When magic happens once, should you try to make it happen again? Or should you be content to let that magic moment stand in your memory, untarnished by the memory of subsequent failures?
I can’t speak for every trout fisherman, but for me, it’s an irresistible temptation to try to make it happen again. Do you fool a huge brown and never go back to the same spot to try again? Do you catch the hatch at the perfect time with just the right dry fly and never try to catch it in the same way again? Of course, those are hypothetical questions for me since I have no such experience in either scenario, but maybe you catch my drift. One magic experience is never enough.
Last month on the North Fork of the Poudre River in Colorado, I was tempted to re-create a magic moment from two years ago.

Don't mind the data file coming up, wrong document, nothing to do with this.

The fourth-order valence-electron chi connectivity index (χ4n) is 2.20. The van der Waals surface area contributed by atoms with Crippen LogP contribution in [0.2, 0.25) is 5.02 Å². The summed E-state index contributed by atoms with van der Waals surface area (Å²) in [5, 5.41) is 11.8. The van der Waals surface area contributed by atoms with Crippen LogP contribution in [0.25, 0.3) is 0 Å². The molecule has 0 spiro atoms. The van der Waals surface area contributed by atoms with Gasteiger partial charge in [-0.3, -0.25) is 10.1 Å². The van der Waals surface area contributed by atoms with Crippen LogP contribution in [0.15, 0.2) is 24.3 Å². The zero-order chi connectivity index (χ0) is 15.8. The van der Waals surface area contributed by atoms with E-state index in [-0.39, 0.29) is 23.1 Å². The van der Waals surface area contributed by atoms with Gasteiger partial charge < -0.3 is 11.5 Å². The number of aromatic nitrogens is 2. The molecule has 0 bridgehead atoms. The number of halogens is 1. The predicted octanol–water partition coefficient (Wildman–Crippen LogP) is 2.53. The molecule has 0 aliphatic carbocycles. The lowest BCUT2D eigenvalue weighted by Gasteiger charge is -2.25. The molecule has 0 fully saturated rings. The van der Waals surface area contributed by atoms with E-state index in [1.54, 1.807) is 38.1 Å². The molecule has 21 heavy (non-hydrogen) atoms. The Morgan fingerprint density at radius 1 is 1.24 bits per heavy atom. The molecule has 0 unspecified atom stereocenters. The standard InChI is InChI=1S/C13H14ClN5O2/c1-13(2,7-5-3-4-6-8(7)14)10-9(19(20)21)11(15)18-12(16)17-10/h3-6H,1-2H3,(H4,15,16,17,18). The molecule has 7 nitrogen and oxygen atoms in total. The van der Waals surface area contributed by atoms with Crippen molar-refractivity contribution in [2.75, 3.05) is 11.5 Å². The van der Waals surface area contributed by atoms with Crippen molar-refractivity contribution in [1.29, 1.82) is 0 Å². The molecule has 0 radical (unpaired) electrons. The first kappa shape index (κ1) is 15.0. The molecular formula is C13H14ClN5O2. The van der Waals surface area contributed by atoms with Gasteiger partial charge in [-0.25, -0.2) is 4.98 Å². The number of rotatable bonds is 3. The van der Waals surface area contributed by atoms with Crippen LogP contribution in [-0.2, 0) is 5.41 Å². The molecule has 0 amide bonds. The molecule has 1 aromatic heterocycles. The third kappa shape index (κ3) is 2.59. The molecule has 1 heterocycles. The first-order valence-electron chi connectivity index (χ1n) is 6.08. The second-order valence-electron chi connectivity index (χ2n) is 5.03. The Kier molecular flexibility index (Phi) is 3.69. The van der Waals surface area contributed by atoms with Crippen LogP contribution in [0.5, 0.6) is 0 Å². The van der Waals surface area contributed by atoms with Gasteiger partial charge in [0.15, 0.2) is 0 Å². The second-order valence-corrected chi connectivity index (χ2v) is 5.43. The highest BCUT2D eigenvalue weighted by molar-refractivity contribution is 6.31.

Harkening back to early July of 2019, the snow melt runoff was making the main branch of the Poudre River virtually unfishable. The 19-year-old fly shop gurus were telling everyone to fish either the lakes or the North Fork. Knowing even less about fishing for trout in lakes than I do about fishing with dry flies, I set my sights on the North Fork. The North Fork is a little tributary that runs from the bottom of a reservoir for about a mile into the main body of the Poudre River.
But I had a problem. My wife and I only had one rental car. If I took it fishing all day, she’d be stranded in our hotel. After 40 years of marriage, I had a sneaking suspicion that hogging the car all day was not the best way to keep my wife happy. Happy wife, happy life. So we worked out a deal where she would drive me up the river canyon to the North Fork in the morning, drop me off, do whatever she wanted to do all day, and come back and pick me up at 3 pm. Happiness all around.